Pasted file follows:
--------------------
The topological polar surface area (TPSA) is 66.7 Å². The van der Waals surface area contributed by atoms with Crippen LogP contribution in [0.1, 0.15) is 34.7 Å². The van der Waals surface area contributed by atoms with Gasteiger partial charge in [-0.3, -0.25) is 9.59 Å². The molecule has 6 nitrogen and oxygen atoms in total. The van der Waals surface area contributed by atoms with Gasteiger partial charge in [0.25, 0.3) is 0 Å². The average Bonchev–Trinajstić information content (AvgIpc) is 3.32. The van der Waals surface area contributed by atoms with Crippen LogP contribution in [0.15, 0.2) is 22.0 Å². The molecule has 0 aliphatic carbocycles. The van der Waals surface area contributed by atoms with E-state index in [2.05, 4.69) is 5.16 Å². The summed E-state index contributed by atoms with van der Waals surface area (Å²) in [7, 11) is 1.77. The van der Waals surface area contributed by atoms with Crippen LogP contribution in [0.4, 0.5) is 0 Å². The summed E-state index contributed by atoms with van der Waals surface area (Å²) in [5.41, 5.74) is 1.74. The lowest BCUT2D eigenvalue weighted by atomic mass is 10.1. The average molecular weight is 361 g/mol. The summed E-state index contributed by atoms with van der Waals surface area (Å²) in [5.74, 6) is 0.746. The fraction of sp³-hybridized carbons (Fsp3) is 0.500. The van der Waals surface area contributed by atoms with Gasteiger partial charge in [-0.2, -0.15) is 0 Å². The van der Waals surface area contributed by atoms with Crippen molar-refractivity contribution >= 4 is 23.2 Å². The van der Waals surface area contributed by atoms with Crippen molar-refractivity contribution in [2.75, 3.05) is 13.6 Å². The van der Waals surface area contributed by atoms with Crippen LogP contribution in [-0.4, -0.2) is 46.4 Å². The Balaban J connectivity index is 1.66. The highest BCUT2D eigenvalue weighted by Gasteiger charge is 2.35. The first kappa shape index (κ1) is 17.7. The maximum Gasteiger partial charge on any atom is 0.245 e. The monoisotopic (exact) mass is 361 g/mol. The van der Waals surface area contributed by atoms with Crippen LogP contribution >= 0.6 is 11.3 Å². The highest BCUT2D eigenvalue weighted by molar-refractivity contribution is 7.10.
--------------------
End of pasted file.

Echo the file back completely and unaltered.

The topological polar surface area (TPSA) is 66.7 Å². The van der Waals surface area contributed by atoms with Crippen LogP contribution in [0.1, 0.15) is 34.7 Å². The van der Waals surface area contributed by atoms with Gasteiger partial charge in [-0.3, -0.25) is 9.59 Å². The molecule has 6 nitrogen and oxygen atoms in total. The van der Waals surface area contributed by atoms with Gasteiger partial charge in [0.25, 0.3) is 0 Å². The average Bonchev–Trinajstić information content (AvgIpc) is 3.32. The van der Waals surface area contributed by atoms with Crippen LogP contribution in [0.15, 0.2) is 22.0 Å². The molecule has 0 aliphatic carbocycles. The van der Waals surface area contributed by atoms with E-state index in [2.05, 4.69) is 5.16 Å². The summed E-state index contributed by atoms with van der Waals surface area (Å²) in [7, 11) is 1.77. The van der Waals surface area contributed by atoms with Crippen LogP contribution in [0.4, 0.5) is 0 Å². The summed E-state index contributed by atoms with van der Waals surface area (Å²) in [5.41, 5.74) is 1.74. The lowest BCUT2D eigenvalue weighted by atomic mass is 10.1. The average molecular weight is 361 g/mol. The summed E-state index contributed by atoms with van der Waals surface area (Å²) in [5.74, 6) is 0.746. The fraction of sp³-hybridized carbons (Fsp3) is 0.500. The van der Waals surface area contributed by atoms with Gasteiger partial charge in [-0.2, -0.15) is 0 Å². The van der Waals surface area contributed by atoms with Crippen molar-refractivity contribution >= 4 is 23.2 Å². The van der Waals surface area contributed by atoms with Crippen molar-refractivity contribution in [2.75, 3.05) is 13.6 Å². The van der Waals surface area contributed by atoms with Crippen LogP contribution in [-0.4, -0.2) is 46.4 Å². The Balaban J connectivity index is 1.66. The highest BCUT2D eigenvalue weighted by Gasteiger charge is 2.35. The first kappa shape index (κ1) is 17.7. The maximum Gasteiger partial charge on any atom is 0.245 e. The monoisotopic (exact) mass is 361 g/mol. The van der Waals surface area contributed by atoms with Crippen LogP contribution >= 0.6 is 11.3 Å². The highest BCUT2D eigenvalue weighted by molar-refractivity contribution is 7.10.